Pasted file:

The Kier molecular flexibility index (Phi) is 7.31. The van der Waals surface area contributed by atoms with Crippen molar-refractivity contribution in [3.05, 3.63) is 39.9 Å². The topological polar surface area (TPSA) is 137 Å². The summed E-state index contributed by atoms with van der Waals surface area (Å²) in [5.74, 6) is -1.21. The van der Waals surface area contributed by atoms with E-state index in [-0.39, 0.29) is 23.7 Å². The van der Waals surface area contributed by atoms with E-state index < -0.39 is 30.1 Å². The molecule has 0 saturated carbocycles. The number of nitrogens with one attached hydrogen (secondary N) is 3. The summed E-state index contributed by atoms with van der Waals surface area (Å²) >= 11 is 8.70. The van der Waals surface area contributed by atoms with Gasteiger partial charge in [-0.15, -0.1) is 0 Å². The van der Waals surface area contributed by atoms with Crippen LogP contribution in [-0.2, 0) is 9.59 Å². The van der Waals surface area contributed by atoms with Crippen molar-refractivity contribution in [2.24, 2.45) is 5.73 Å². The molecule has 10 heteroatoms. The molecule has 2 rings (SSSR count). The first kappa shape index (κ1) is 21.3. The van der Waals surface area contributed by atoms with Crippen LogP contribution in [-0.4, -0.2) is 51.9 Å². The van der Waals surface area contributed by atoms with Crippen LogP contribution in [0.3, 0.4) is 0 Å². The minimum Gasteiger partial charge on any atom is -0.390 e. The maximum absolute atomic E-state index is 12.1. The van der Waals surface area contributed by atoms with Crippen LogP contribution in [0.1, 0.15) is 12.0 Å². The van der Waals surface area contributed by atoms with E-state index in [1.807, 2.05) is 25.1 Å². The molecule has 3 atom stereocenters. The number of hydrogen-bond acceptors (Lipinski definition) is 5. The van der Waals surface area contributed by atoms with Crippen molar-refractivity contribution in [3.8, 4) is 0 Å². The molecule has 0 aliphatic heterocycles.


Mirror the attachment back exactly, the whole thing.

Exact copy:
The Kier molecular flexibility index (Phi) is 7.31. The van der Waals surface area contributed by atoms with Crippen molar-refractivity contribution in [3.05, 3.63) is 39.9 Å². The topological polar surface area (TPSA) is 137 Å². The summed E-state index contributed by atoms with van der Waals surface area (Å²) in [5.74, 6) is -1.21. The van der Waals surface area contributed by atoms with E-state index in [-0.39, 0.29) is 23.7 Å². The van der Waals surface area contributed by atoms with E-state index < -0.39 is 30.1 Å². The molecule has 0 saturated carbocycles. The number of nitrogens with one attached hydrogen (secondary N) is 3. The summed E-state index contributed by atoms with van der Waals surface area (Å²) >= 11 is 8.70. The van der Waals surface area contributed by atoms with Gasteiger partial charge in [-0.15, -0.1) is 0 Å². The van der Waals surface area contributed by atoms with Crippen LogP contribution in [-0.2, 0) is 9.59 Å². The van der Waals surface area contributed by atoms with Crippen molar-refractivity contribution in [2.24, 2.45) is 5.73 Å². The molecule has 10 heteroatoms. The molecule has 2 rings (SSSR count). The first kappa shape index (κ1) is 21.3. The van der Waals surface area contributed by atoms with Crippen LogP contribution in [-0.4, -0.2) is 51.9 Å². The van der Waals surface area contributed by atoms with Crippen LogP contribution in [0.3, 0.4) is 0 Å². The minimum Gasteiger partial charge on any atom is -0.390 e. The maximum absolute atomic E-state index is 12.1. The van der Waals surface area contributed by atoms with Crippen LogP contribution in [0.1, 0.15) is 12.0 Å². The van der Waals surface area contributed by atoms with E-state index in [1.807, 2.05) is 25.1 Å². The molecule has 3 atom stereocenters. The number of hydrogen-bond acceptors (Lipinski definition) is 5. The van der Waals surface area contributed by atoms with Crippen molar-refractivity contribution in [3.8, 4) is 0 Å². The molecule has 0 aliphatic heterocycles.